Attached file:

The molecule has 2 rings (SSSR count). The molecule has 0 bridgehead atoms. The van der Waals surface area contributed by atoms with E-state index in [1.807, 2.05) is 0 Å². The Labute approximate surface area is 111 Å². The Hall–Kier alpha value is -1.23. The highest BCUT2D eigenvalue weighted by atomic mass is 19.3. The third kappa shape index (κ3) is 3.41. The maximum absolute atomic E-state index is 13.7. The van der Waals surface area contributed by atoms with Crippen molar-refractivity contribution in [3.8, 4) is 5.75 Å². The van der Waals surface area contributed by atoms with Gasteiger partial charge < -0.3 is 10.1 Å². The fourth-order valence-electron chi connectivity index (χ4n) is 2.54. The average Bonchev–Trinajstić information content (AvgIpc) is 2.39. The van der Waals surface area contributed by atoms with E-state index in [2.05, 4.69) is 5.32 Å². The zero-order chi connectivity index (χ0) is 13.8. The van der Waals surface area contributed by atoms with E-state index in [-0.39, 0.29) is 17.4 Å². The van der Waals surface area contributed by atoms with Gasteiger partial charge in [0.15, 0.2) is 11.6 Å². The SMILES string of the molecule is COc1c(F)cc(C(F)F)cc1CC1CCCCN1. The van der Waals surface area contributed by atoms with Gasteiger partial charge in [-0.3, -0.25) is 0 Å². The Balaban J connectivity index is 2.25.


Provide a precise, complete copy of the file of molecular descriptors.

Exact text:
The molecule has 2 rings (SSSR count). The molecule has 0 bridgehead atoms. The van der Waals surface area contributed by atoms with E-state index in [1.807, 2.05) is 0 Å². The Labute approximate surface area is 111 Å². The Hall–Kier alpha value is -1.23. The highest BCUT2D eigenvalue weighted by atomic mass is 19.3. The third kappa shape index (κ3) is 3.41. The maximum absolute atomic E-state index is 13.7. The van der Waals surface area contributed by atoms with Crippen molar-refractivity contribution in [3.8, 4) is 5.75 Å². The van der Waals surface area contributed by atoms with Gasteiger partial charge < -0.3 is 10.1 Å². The fourth-order valence-electron chi connectivity index (χ4n) is 2.54. The average Bonchev–Trinajstić information content (AvgIpc) is 2.39. The van der Waals surface area contributed by atoms with E-state index in [2.05, 4.69) is 5.32 Å². The zero-order chi connectivity index (χ0) is 13.8. The van der Waals surface area contributed by atoms with E-state index in [-0.39, 0.29) is 17.4 Å². The van der Waals surface area contributed by atoms with Gasteiger partial charge in [0.15, 0.2) is 11.6 Å². The SMILES string of the molecule is COc1c(F)cc(C(F)F)cc1CC1CCCCN1. The van der Waals surface area contributed by atoms with Gasteiger partial charge in [-0.3, -0.25) is 0 Å². The Balaban J connectivity index is 2.25.